5767 - #18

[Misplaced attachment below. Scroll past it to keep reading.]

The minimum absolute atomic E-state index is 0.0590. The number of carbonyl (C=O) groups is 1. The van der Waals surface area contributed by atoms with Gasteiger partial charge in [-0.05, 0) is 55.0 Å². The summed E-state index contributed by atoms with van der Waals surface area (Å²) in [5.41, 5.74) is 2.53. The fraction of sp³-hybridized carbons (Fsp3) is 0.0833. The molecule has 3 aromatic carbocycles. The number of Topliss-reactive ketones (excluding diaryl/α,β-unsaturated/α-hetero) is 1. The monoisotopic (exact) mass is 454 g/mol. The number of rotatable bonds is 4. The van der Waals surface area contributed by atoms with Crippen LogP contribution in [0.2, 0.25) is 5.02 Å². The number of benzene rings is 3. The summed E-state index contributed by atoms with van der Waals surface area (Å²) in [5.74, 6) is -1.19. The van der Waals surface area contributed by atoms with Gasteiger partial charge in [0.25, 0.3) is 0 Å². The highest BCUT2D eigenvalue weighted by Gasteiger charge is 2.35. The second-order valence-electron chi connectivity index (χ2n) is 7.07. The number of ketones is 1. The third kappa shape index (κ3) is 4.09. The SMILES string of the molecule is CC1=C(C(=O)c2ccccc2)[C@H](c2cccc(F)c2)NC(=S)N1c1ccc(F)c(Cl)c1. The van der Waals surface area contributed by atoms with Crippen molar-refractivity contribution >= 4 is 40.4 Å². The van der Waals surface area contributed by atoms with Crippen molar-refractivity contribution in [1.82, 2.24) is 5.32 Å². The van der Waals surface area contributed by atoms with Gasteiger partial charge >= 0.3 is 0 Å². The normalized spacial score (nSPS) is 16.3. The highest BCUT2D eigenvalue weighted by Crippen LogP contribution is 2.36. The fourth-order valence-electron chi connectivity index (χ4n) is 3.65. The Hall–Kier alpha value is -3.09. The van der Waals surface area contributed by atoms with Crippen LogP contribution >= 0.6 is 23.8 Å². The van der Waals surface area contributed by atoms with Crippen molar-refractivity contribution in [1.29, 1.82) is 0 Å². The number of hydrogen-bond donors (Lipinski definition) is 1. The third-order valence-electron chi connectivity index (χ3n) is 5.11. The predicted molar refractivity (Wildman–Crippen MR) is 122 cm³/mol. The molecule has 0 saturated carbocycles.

A few years ago, I found myself under heavy criticism for various comments I made on the TV show, Passages.1 A new system for teaching midot, proper character traits, was being introduced in various schools in the Toronto area. While I applauded this focus on the mitzvoth bein adam l’chaveiro, commandments between man and man, I questioned the choice to begin this study project with the teaching of kibbud av v’eim, the commandment to honour parents. I felt that this was not the correct place to begin the study of interpersonal ethics; such a study, I felt, should begin with a study of ethical behaviour between equals. In that the mitzvah of kibbud av v’eim involves the establishment of proper behaviour in a relationship between unequals,2 I felt that this was not the place to start.3 In a certain way, in retrospect, I now see that perhaps I was actually wrong. In Parshat Mishpatim, the Torah actually begins its presentation on ethics with a relationship between unequals, i.e. certain laws of slavery.4